How to Install a “Veggie” Plant Biological Filter
If you haven’t done so, Read: understanding the Veggie/ Plant Biological Filter
Okay, now that you have some information on natural plant (Veggie) biological filtration for your pond, how to you put legs on it? Before we get started, let’s review the takeaway from the last article.
Benefits of a Natural Plant “Veggie” Filter
- Maximum Surface Area for Bacteria Growth
- Nutrient Uptake into Plant for Algae control
- Reduces Need for Algaecides
- Eliminate Need for Damaging UV Filter
- No Need for Expensive Bead Filters, Bio Falls
- Minimal Cost
- Home to Invertebrates for Balanced Ecosystem
- Less Maintenance
- Aesthetically Pleasing
- Nothing to hide (fake rock top, Bead Giant)
Picture of the Perfect Biological Filter in Action
There it is!
I created a small retention pond (10% of total pond volume) between my main pond and top waterfall, about 18” deep. I covered the liner with a non woven geotextile fabric for protection (one underneath as well). I added six inches of pea gravel sized river jack on top of the liner. Then I through in five water hyacinths and watched them divide like a weird science horror movie..., finished!..., almost.
Bog Filter Anyone?
How do you make this awesome bio filtration system even awesomer? You add a bog filter (my next article) at the same time. You already understand the science from the last article understanding the Veggie/ Plant Biological Filter. The gravel that I mentioned above works off that science; it is yet another medium for water to move though, creating a second beneficial bacteria breeding ground. What else? The gravel on the shallow perimeter shelf is used as a root anchor for more aggressive plants that grow hydroponically (soil less), yet do not float on the surface. Hence the water Iris in the above photo..., more nutrient uptake, more natural surface area (roots), more aesthetic value as well.
How do I Maintain a Veggie Bio Filter?
Do what this guy just did. When the frost comes, pick up your hyacinths and throw them away. It will be sad to trash such a great friend, but unless you live in the tropics, you must say good buy. Don’t let them die off in the pond (see previous article).
You may have to thin out your water hyacinths during the season. You have given them a phenomenal growing environment and they will thrive like bamboo. Don’t be alarmed, this just means your system is working well. They literally just lift right up. You may have to pinch off a few Siamese twins but it’s very easy.
What if I want Bio Filtration in the Winter?
Why? Fact- most bacteria will not survive the winter temperatures. Your fish have shut down and are no longer polluting the water (You aren’t feeding them are you!?-BAD!), and bio filtration is unnecessary. Most people disconnect their bead filters over the winter to protect them from freezing and cracking. Many also shut down their waterfalls to prevent problems as well.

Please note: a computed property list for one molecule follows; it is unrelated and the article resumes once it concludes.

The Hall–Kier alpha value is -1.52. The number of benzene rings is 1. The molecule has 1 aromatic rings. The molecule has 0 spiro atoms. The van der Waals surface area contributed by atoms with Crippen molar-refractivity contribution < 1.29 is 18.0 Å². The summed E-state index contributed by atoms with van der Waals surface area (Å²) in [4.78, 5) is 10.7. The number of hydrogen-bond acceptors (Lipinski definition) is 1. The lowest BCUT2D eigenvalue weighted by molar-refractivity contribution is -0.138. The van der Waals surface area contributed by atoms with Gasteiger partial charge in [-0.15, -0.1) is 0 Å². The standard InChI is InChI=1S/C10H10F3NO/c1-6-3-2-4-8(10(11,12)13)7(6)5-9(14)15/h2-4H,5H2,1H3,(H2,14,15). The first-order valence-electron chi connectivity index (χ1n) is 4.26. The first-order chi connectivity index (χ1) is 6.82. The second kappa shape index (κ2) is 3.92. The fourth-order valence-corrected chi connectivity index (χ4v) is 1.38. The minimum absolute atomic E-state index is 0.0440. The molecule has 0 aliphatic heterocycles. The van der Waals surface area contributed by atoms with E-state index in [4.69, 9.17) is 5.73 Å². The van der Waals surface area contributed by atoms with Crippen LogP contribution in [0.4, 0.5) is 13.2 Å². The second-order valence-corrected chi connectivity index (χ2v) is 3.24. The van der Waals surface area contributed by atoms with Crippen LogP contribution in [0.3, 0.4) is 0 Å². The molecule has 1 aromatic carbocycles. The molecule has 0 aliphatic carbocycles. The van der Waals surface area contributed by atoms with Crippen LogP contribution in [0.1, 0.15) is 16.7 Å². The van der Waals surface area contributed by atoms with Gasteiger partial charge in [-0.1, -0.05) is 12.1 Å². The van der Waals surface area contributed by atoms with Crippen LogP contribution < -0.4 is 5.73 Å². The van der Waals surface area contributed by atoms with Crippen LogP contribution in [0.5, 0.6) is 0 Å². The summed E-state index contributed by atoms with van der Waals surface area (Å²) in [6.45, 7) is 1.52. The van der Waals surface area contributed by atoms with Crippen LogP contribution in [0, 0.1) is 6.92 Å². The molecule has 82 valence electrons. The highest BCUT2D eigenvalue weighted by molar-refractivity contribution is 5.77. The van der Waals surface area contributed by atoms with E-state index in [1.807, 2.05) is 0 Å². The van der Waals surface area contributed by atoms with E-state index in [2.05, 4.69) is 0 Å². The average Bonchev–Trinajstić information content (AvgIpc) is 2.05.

If you insist on a winter bio filter I have the best one for you, and yes it is natural. One, if you build your pond like we suggest, you already have one. Remember that river jack pea gravel, (bacteria home), water moving through media? Alone it’s not as good as the “Veggie Filter”, but it’s plenty good enough for winter.
If you’re a maniac :) and you want to have a winter plant filter, you can actually build one. I’m giving up all the secrets here. Enter Iris pseudacorus (shown on left). In lieu of water hyacinths, you can use this fantastic plant, with a little ingenuity. This Iris will live with it’s roots frozen solid.
Get yourself a few milk crates, set them in your collecting pool with the tops about 2”-4” below water level. Buy some iris pseudacorus plugs & set them on top of those crates about 12” apart, and push roots trough the crate holes. Take some string or light gauge coated wire and tie the roots to the crate. Shebang!, you now have a year round “Veggie” filter.
You will want to prune off the foliage in the winter because the Iris will go dormant, but the roots will still be there as a useless winter veggie filter :).
How Well Does a Veggie Filter Really Work? For Real?
I’ve been installing ponds based on this technology for over twenty years. I’ll take a well designed natural plant filtration system over a mechanical bio filter any day. Don’t get me wrong, I use bead filters & such in certain applications, ie... ridiculously high fish loads, ponds without waterfalls, etc., but they cannot cover the ground that the “Veggie” filter can.
I created the system shown at the top of this article in a commercial application in Davidsonville Maryland years ago. It is part of an elaborate koi pond, stream, and multi level waterfall feature that we installed at no charge as an advertising display. The owner is a pond supply company. We originally installed bottom drains, a large bead filter, a UV-filter, 2 external pumps and one submersible pump. He was continuously dumping barley pellets into the pond and stream trying to control a constant algae problem (no luck).
Long story short, he left everything running throughout the winter, and cracked his UV, and bead filter. He didn’t replace them, even though he owns a retail supply store. (Not the best businessman). I told him I could take care of it another way.
We added the water hyacinths and Iris (river jack was already there), and watched the pond system transform in short order. The water became the clearest it had ever been, the ammonia levels- perfect, nitrate conversion was fantastic, the expensive show koi were as healthy as could be, and the algae disappeared.
Irony-The broken equipment is still there, doing nothing but looking useful, and is probably used to sell similar equipment.
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